Take a look at these identities.

\[ \cos^2 \frac{\theta}{2} \equiv \frac{1}{2}(1+\cos \theta) \quad \quad \quad \sin^2 \frac{\theta}{2} \equiv \frac{1}{2}(1-\cos \theta)\]

How could you use these identities to help you sketch graphs of \(y=\cos^2 \frac{\theta}{2}\) and \(y=\sin^2 \frac{\theta}{2}\)?

These ideas may help you to sketch the graphs of \(y=\cos^2 \frac{\theta}{2}\) and \(y=\sin^2 \frac{\theta}{2}\)

As the left-hand side is a square in each case, we know the right hand sides must be zero or positive. This is fine, because \(-1\leq \cos \theta \leq 1\), so \(1+\cos \theta\) will be at least \(0\) and at most \(2\). Similarly, \(1-\cos \theta\) must be between \(0\) and \(2\).

The right-hand sides of the identities are the same except for a minus sign, so we’d expect the behaviour of the two functions to be very similar, but the maximum and minimum values will occur at different values of \(\theta\). For example, \(\frac{1}{2}(1+\cos \theta)\) will be \(1\) when \(\theta = \dotsc ,-4\pi, -2\pi, 0, 2\pi,4\pi, \dotsc\) (i.e. at even multiples of \(\pi\)) whereas \(\frac{1}{2}(1-\cos \theta)\) will be \(1\) when \(\theta = \dotsc,-5\pi, -3\pi, -\pi, \pi, 3\pi,5\pi, \dotsc\) (i.e. at odd multiples of \(\pi\)).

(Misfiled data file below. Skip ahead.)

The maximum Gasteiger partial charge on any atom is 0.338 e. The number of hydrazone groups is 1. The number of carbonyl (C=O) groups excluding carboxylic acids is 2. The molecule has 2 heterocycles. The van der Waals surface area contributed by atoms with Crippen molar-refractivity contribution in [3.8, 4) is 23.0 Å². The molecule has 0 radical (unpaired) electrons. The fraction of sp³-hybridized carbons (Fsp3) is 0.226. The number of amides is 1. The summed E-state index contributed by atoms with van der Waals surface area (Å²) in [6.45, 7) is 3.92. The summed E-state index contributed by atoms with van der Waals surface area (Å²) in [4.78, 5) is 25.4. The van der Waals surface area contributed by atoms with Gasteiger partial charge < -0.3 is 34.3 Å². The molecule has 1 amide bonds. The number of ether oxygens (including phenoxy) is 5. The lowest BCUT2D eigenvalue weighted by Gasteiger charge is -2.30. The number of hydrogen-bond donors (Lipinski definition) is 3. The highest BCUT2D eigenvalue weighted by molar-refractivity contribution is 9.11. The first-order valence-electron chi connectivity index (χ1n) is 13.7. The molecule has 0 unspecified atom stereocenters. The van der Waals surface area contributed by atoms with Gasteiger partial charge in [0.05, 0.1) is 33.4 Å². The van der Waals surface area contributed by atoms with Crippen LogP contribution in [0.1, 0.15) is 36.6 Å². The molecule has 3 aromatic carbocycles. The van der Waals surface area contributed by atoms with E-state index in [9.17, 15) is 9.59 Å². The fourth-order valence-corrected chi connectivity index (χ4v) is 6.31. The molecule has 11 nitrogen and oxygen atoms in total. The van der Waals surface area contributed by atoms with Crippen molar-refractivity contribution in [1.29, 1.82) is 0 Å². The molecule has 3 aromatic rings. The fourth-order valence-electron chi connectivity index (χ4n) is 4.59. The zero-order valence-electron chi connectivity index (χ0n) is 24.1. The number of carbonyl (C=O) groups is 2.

The right-hand side of each identity only involves \(\cos \theta\) and constants, so the graphs of \(y=\cos^2 \frac{\theta}{2}\) and \(y=\sin^2 \frac{\theta}{2}\) can be thought of as transformations of a \(y=\cos \theta\) graph. Which transformations are involved in each case? What is the frequency of \(y=\cos^2 \frac{\theta}{2}\) and \(y=\sin^2 \frac{\theta}{2}\)?

Again, from the right-hand side, the identities tell us that \(\cos^2 \frac{\theta}{2}\) is the mean of \(1\) and \(\cos \theta\) and \(\sin^2 \frac{\theta}{2}\) is the mean of \(1\) and \(-\cos \theta\). What does this tell you about the graph of \(y= \cos^2 \frac{\theta}{2}\) in relation to the graphs of \(y=1\) and \(y=\cos \theta\)?